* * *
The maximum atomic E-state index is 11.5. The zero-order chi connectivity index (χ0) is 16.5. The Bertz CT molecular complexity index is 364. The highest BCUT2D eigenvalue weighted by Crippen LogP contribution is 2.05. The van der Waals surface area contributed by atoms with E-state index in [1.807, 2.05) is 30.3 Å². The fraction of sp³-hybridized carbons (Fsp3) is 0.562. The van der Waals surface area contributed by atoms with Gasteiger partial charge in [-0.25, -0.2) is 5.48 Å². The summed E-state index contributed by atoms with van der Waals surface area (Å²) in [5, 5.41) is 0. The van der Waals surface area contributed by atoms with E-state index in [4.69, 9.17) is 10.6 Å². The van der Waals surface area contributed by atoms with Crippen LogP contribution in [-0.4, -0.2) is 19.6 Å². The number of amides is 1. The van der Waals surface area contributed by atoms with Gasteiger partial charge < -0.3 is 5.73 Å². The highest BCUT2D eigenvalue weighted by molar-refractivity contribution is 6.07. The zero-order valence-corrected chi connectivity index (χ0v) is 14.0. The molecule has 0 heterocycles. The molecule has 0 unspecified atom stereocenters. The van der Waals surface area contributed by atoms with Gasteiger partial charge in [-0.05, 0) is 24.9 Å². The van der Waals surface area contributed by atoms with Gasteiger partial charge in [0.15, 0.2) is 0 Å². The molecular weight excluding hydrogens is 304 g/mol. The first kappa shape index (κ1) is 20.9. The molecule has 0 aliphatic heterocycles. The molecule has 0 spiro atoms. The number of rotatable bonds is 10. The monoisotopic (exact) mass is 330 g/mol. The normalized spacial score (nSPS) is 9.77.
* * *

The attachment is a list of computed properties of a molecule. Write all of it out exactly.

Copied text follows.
The maximum atomic E-state index is 11.5. The zero-order chi connectivity index (χ0) is 16.5. The Bertz CT molecular complexity index is 364. The highest BCUT2D eigenvalue weighted by Crippen LogP contribution is 2.05. The van der Waals surface area contributed by atoms with E-state index in [1.807, 2.05) is 30.3 Å². The fraction of sp³-hybridized carbons (Fsp3) is 0.562. The van der Waals surface area contributed by atoms with Gasteiger partial charge in [-0.25, -0.2) is 5.48 Å². The summed E-state index contributed by atoms with van der Waals surface area (Å²) in [5, 5.41) is 0. The van der Waals surface area contributed by atoms with E-state index in [4.69, 9.17) is 10.6 Å². The van der Waals surface area contributed by atoms with Crippen LogP contribution in [-0.4, -0.2) is 19.6 Å². The number of amides is 1. The van der Waals surface area contributed by atoms with Gasteiger partial charge < -0.3 is 5.73 Å². The highest BCUT2D eigenvalue weighted by molar-refractivity contribution is 6.07. The zero-order valence-corrected chi connectivity index (χ0v) is 14.0. The molecule has 0 heterocycles. The molecule has 0 unspecified atom stereocenters. The van der Waals surface area contributed by atoms with Gasteiger partial charge in [-0.05, 0) is 24.9 Å². The van der Waals surface area contributed by atoms with Gasteiger partial charge in [0.15, 0.2) is 0 Å². The molecular weight excluding hydrogens is 304 g/mol. The first kappa shape index (κ1) is 20.9. The molecule has 0 aliphatic heterocycles. The molecule has 0 spiro atoms. The number of rotatable bonds is 10. The monoisotopic (exact) mass is 330 g/mol. The normalized spacial score (nSPS) is 9.77.